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Beware of talking a suspect to death

How long are you willing to keep talking to a resistant and potentially dangerous subject in an effort to get him to submit peacefully to arrest?

For some officers, the answer is “too long.” In fact, they may end up, in effect, talking a suspect to death, according to Greg Meyer, former head of the LAPD Academy and now a prominent law enforcement litigation consultant.

“As police work has drawn more scrutiny by the public, the media, and within law enforcement agencies themselves, many officers have become reluctant to use legitimate force to end one-on-one standoff situations,” Meyer told Police1 recently.

“I’ve seen it over and over in my career: An officer and a suspect are across a room from each other in a standoff. The suspect has a knife in hand or an angry look and clenched fists. The officer issues lawful commands, which are ignored. The suspect stays angry and agitated in a threatening manner…and the officer keeps on talking.

“Ironically, the reluctance to use an appropriate level of force early in an encounter can result in a higher level of force needing to be used later on. Through an officer’s continuous talking, the subject figures out that the officer isn’t going to actually do anything and this empowers the suspect to continue resisting and, in some cases, to escalate into launching an attack. Then it may take lethal force to end the encounter. In that sense, the suspect has been talked to death!”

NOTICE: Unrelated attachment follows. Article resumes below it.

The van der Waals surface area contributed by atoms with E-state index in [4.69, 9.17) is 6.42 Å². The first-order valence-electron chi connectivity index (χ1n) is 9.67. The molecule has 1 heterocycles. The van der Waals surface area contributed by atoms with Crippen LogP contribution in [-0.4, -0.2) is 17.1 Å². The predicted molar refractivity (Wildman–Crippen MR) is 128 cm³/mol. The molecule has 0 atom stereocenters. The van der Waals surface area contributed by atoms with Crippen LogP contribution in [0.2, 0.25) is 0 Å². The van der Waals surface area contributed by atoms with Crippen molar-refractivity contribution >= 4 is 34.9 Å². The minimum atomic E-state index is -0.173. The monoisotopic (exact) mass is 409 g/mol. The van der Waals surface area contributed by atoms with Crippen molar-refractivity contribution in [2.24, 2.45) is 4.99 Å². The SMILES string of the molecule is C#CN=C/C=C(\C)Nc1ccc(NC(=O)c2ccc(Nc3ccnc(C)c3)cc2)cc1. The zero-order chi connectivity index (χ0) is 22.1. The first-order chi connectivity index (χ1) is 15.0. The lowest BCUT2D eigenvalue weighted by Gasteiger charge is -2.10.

Because details of encounters differ, it’s hard to cite a hard-and-fast rule, Meyer says. But generally, he believes, if a suspect hasn’t complied after a command has been issued “twice or at most three times,” further verbalizing is likely to be “well-meaning but inefficient.”

It’s time now to forcefully control the subject, he says, through physical tactics or through the use of non-lethal weapons such as OC or a TASER.

“The risk/benefit ratio favors non-lethal weapons,” Meyer says, because the chance of injury to either subject or officer is substantially less.

Of course, Meyer stresses, if the subject is presenting an immediate deadly threat (with a gun, for example), there may be no time for verbalizing whatsoever. On the other hand, in a barricade situation where no hostages are involved, extended negotiations with a suspect may be warranted, with no one at risk except the perpetrator himself.

In most street situations, “We should still talk some,” Meyer says. “But assess each situation on its own merits for how long you’ll talk without acting. Keep in mind that delaying can give a subject more time to formulate a plan to his advantage. And once you do decide to act, do it emphatically, not half-heartedly.”

Charles Remsberg has joined the Police1 team as a Senior Contributor. He co-founded the original Street Survival Seminar and the Street Survival Newsline, authored three of the best-selling law enforcement training textbooks, and helped produce numerous award-winning training videos.